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Parish Magazine - Church 1917

Lemsford News February 1917

During my absence the duty will be taken by the Rev. H.K. Moore. Mr Moore will be in charge of the parish, and all matters usually referred to me, must be referred to him. I want to say once more how sorry I am not to have been able to get around to say goodbye to everyone. The weeks I had put aside for the purpose got filled up with other things. Mr William Horn of Brickwall has kindly taken over the Parish Accounts, and I wish to thank him and all others who are making themselves responsible for various matters while I am away. I trust that the Church people will rise to the occasion, and feel more than ever their duty in keeping all things connected with the church up to the mark. God bless and keep you all.  A.E. Ward

Further Letter from the Vicar. - I feel that I should like to write a few words to the people of Lemsford, more especially as I was unable to say good-bye to you all before I went away. The delivery of the Message of the National Mission was not over till the end of November, and that left little time for farewells. The bad weather, illness, and the temporary lack of a bicycle complicated matters still further. I hear from Lemsford pretty often, and try to keep in touch with it as much as I can. The churches are well attended here as far as I have seen. I have been to two parish Churches in the town as a member of the congregation, and found both full from end to end. The other Sunday I was at a church in Plymouth, which can seat over two thousand people. Every seat was taken, every available chair was taken too, and there were some who stood in the aisle through the whole service. It was, of course, a special occasion, but I am told this Church is nearly as full every Sunday evening. All this is vastly encouraging to those who like to see due honour paid to the Lord's Day and the Lord's House. You will be pleased to hear that your old neighbour, Lord William Cecil, now Bishop of Exeter, has already won the good will and affection of the people of Exeter and Plymouth. I ask you to remember him, and the work of the County of Devon in your prayers. Lent will have begun before I can write to you again. The vicar goes on the stress the importance of praying. I cannot close without a word of reference to one who has just passed away. Mrs Bruce Fellows, up to the last took the deepest interest in the people of the Village, and was always inquiring after her old friends, lamenting her inability to get among them as once she did. To say she was kindness itself is to say no more than the exact truth, and in thinking of her, one is irresistibly reminded of the great words: “In as much as ye have done it unto the least of these my brethren, ye have done it unto me.”: Our deepest sympathy goes out to Colonel Fellows, and the Rev. Reginald Fellows in their great loss.  A.E. Ward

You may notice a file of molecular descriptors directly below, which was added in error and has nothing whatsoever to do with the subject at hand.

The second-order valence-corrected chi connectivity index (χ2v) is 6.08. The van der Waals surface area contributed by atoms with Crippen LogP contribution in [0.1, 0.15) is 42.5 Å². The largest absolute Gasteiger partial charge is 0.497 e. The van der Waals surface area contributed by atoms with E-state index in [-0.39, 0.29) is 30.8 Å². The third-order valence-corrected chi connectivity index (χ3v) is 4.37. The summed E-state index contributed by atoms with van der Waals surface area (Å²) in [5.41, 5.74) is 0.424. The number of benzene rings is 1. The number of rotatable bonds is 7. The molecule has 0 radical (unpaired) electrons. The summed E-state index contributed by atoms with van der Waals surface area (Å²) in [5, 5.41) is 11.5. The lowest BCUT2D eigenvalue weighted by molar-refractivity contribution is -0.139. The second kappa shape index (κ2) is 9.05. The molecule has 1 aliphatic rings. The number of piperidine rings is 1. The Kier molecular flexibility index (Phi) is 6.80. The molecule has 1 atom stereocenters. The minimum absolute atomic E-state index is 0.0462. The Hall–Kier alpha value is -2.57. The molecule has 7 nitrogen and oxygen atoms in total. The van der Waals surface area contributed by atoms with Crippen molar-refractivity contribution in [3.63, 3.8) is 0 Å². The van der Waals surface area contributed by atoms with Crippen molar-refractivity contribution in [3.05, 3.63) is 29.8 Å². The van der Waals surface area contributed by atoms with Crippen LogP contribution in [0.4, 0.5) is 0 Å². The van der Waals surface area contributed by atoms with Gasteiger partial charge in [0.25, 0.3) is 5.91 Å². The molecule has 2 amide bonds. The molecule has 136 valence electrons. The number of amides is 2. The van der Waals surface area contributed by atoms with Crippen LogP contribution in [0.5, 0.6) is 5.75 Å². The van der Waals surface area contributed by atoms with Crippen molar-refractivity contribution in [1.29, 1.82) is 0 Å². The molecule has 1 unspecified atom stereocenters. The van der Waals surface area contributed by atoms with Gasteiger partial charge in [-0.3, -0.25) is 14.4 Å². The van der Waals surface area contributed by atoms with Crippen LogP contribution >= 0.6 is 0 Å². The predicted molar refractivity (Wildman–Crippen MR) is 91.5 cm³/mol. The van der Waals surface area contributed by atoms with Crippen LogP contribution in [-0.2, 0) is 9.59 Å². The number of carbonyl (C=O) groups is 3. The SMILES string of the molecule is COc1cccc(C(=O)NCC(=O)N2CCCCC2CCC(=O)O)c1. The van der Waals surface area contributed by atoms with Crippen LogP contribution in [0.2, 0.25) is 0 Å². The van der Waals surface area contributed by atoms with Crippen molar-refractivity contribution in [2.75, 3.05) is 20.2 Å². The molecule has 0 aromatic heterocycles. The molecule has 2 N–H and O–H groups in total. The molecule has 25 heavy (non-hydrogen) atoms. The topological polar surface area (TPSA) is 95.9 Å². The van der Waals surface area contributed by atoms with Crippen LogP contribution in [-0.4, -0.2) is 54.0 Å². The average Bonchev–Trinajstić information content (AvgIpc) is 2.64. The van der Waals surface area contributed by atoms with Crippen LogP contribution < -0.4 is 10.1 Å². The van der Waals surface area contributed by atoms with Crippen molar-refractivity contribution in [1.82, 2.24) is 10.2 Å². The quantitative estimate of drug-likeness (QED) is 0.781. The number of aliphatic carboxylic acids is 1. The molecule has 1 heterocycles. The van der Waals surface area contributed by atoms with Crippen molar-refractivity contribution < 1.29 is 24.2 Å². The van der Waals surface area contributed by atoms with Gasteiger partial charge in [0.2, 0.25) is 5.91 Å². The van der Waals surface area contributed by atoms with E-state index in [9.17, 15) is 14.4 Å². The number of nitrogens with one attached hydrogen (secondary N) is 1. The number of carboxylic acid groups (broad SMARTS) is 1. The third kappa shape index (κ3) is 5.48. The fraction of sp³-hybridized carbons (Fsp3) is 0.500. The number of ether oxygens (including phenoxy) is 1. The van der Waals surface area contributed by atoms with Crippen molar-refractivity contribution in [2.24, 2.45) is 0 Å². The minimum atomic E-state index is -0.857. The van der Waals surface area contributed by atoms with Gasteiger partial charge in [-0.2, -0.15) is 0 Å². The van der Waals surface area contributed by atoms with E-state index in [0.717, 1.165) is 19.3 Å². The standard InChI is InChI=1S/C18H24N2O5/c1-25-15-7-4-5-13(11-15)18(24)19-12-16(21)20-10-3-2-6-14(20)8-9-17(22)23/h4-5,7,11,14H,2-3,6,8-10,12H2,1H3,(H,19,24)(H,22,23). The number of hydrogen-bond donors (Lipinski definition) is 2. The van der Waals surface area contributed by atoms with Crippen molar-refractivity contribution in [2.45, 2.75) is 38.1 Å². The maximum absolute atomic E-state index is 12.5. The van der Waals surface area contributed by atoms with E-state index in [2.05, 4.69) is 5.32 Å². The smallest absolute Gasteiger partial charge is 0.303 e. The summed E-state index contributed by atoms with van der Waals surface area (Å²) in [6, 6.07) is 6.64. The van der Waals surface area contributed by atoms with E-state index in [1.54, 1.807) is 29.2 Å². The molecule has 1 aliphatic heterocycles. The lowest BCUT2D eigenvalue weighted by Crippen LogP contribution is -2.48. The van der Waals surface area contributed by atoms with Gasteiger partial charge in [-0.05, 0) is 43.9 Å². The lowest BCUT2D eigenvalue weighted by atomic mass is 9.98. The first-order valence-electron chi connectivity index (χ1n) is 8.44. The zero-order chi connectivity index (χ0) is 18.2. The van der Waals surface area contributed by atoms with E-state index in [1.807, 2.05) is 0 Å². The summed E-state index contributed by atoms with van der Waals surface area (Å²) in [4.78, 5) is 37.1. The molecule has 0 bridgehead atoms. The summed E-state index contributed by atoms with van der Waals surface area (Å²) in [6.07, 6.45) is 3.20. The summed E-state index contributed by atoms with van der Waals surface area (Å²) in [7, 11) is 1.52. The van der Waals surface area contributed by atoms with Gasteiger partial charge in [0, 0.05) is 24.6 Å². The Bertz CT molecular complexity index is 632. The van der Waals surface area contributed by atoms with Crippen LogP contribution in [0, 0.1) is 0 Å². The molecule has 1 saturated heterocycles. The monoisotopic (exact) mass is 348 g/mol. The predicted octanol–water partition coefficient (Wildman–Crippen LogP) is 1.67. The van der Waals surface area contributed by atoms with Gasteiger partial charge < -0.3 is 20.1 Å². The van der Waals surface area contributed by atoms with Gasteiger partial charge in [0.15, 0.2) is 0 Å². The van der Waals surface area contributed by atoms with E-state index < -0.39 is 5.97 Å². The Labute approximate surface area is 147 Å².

Mrs Bruce Fellows - Lemsford has lost a good friend in Mrs Bruce Fellows, who, after an illness of some weeks, passed peacefully away early on New Year's morning. Although for some years she had been unable to visit them, she never forgot her Lemsford friends, and always asked after them; she was ever ready to give her kindly sympathy and help when any case requiring it was brought to her notice. She was laid to rest in Lemsford churchyard on Saturday, January 6th, when the service was taken by the Archdeacon of St. Albans and the Rev. G.F. Baxter. Many neighbours and old friends attended, among them Lord and Lady Salisbury and Lord Hugh Cecil. We feel sure that all in Lemsford would like to take this opportunity of expressing their sorrow, and their sympathy with Colonel Bruce Fellows in his loneliness.


Information re the absence of the Rev. Ward
By Barbara from The Times Feb 1917